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It has been only a year or so since Kate Middleton walked down the aisle at Westminster Abbey and already her stunning wedding gown has snagged itself a place on the list of the world’s most memorable wedding dresses.
Yet, it seems, some of the folk at Wikipedia, mostly volunteer editors, believe it to be too trivial an item to deserve an entry on the world’s biggest encyclopedia.
The page, Wedding Dress of Kate Middleton, has come under criticism since it was created, on April 29, 2011, the day of the royal wedding.
Among the comments and requests that it be deleted are such complaints as “The fact that this article even exists is a slight indicator of wiki admin slacking” while another brazenly posts that Kate’s wedding dress was “frankly trivial” and not “notable enough to be on Wikipedia.”
An Italian user, Attilios, called the article “totally irrelevant” suggesting the entry took Wikipedia to its lowest point yet.
However, given there are posts on everything from Tankinis (bathing suits combined with tank tops) to bread clips (those little pieces of plastic that keep your bread packet airtight), his comments seem a little harsh, certainly heavy handed.
In fact, the debate around Kate’s hand-beaded lace gown has grown so fierce, it has even come to the attention of Wikipedia co-founder Jimmy Wales who believes the article offers plenty of merit.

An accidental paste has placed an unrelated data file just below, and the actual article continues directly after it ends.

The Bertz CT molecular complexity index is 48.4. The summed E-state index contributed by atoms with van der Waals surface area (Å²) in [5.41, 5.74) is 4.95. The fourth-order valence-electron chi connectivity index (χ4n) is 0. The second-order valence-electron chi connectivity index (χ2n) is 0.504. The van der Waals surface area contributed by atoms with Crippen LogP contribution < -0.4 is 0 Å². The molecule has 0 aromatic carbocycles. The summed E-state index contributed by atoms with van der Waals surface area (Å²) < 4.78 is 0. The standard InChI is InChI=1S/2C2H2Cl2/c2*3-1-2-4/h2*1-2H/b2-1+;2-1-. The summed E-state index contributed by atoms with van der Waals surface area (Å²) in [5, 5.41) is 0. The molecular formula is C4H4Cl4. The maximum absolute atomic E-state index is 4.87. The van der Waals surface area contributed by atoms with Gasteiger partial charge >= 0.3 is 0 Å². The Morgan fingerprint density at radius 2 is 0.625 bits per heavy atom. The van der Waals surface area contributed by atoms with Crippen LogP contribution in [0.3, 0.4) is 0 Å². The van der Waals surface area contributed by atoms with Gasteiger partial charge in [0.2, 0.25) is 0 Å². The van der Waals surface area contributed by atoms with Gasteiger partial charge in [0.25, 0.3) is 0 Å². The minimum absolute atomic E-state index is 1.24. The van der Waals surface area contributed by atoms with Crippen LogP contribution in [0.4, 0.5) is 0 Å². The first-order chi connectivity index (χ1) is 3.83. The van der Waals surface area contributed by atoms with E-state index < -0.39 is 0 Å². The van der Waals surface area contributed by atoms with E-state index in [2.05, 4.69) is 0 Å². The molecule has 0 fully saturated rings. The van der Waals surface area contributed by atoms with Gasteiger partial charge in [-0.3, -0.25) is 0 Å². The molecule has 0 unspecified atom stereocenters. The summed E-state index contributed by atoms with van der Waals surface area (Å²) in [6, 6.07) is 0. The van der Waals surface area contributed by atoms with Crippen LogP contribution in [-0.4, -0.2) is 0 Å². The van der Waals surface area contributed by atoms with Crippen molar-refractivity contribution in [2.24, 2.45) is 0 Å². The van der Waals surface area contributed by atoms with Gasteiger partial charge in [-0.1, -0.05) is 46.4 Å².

At last week’s Wikimania 2012 conference in Washington D.C, Wales used the controversy to illustrate how so many users failed to see value in such female-friendly articles and topics.
Needless to say, the article will be staying up.
In fact, Wales even suggested there should be more articles on other famous dresses.
He’s got plenty of supporters, too, with one Wikipedia editor, Eric Cable, from Ohio, USA, writing, “Are you suggesting this article should not exist? That it does not meet notability standards? That is absurd. This dress will be remembered for decades. It will influence wedding dress designs for long, long time.”
Similarly, an English editor made an equally valid point, “There are hundreds or articles on characters in TV dramas, so why worry about ones on dresses? We are free to read the ones that interest us.”
In fact, Kate’s dress, created by British fashion designer Sarah Burton for Alexander McQueen, isn’t the only royal wedding dress to be graced with its own page on Wikipedia. An entry dedicated to the wedding gown of Kate’s late mother-in-law, Princess Diana, exists, as does one about Princess Grace (Grace Kelly) of Monaco’s wedding dress – and there isn’t a delete request or criticism to be found about either of those.
What do you think? Should Kate’s dress have its own Wikipedia page or is it “frankly trivial”? Please tell us in the box below.